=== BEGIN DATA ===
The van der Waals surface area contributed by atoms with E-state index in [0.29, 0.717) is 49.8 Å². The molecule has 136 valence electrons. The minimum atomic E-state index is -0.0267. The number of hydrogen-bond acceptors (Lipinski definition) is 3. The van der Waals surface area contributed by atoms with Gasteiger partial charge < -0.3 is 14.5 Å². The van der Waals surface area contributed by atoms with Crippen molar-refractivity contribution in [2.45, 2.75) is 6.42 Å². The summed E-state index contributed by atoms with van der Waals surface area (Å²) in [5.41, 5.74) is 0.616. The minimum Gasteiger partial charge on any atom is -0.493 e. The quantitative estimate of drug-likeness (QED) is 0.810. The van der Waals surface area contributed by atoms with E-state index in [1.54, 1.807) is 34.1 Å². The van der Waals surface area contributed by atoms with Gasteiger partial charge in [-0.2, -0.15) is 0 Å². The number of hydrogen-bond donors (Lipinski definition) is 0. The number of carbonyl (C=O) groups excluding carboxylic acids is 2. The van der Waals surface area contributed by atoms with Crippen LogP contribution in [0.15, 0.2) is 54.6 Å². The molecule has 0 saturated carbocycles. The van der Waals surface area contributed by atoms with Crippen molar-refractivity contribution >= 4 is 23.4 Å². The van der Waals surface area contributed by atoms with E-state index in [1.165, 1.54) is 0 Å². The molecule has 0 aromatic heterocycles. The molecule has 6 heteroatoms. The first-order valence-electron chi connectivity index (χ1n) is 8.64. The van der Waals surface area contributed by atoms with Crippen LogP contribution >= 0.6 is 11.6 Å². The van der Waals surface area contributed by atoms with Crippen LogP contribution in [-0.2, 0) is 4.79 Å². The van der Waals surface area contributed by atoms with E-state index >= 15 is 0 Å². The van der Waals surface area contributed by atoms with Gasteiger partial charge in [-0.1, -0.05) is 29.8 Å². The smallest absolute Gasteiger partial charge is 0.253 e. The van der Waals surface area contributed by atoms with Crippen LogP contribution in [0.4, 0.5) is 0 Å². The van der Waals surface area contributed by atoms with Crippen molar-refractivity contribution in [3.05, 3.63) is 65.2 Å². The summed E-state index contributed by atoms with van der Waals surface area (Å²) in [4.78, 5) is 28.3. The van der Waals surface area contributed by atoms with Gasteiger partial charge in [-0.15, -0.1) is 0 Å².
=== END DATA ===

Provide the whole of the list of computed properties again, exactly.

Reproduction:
The van der Waals surface area contributed by atoms with E-state index in [0.29, 0.717) is 49.8 Å². The molecule has 136 valence electrons. The minimum atomic E-state index is -0.0267. The number of hydrogen-bond acceptors (Lipinski definition) is 3. The van der Waals surface area contributed by atoms with Gasteiger partial charge < -0.3 is 14.5 Å². The van der Waals surface area contributed by atoms with Crippen molar-refractivity contribution in [2.45, 2.75) is 6.42 Å². The summed E-state index contributed by atoms with van der Waals surface area (Å²) in [5.41, 5.74) is 0.616. The minimum Gasteiger partial charge on any atom is -0.493 e. The quantitative estimate of drug-likeness (QED) is 0.810. The van der Waals surface area contributed by atoms with E-state index in [1.54, 1.807) is 34.1 Å². The van der Waals surface area contributed by atoms with Gasteiger partial charge in [-0.2, -0.15) is 0 Å². The number of hydrogen-bond donors (Lipinski definition) is 0. The number of carbonyl (C=O) groups excluding carboxylic acids is 2. The van der Waals surface area contributed by atoms with Crippen LogP contribution in [0.15, 0.2) is 54.6 Å². The molecule has 0 saturated carbocycles. The van der Waals surface area contributed by atoms with Crippen molar-refractivity contribution >= 4 is 23.4 Å². The van der Waals surface area contributed by atoms with E-state index in [1.165, 1.54) is 0 Å². The molecule has 0 aromatic heterocycles. The molecule has 6 heteroatoms. The first-order valence-electron chi connectivity index (χ1n) is 8.64. The van der Waals surface area contributed by atoms with Crippen LogP contribution >= 0.6 is 11.6 Å². The van der Waals surface area contributed by atoms with Crippen LogP contribution in [-0.2, 0) is 4.79 Å². The van der Waals surface area contributed by atoms with E-state index >= 15 is 0 Å². The van der Waals surface area contributed by atoms with Gasteiger partial charge in [-0.1, -0.05) is 29.8 Å². The smallest absolute Gasteiger partial charge is 0.253 e. The van der Waals surface area contributed by atoms with Crippen LogP contribution in [0.4, 0.5) is 0 Å². The van der Waals surface area contributed by atoms with Crippen molar-refractivity contribution in [3.05, 3.63) is 65.2 Å². The summed E-state index contributed by atoms with van der Waals surface area (Å²) in [4.78, 5) is 28.3. The van der Waals surface area contributed by atoms with Gasteiger partial charge in [-0.15, -0.1) is 0 Å².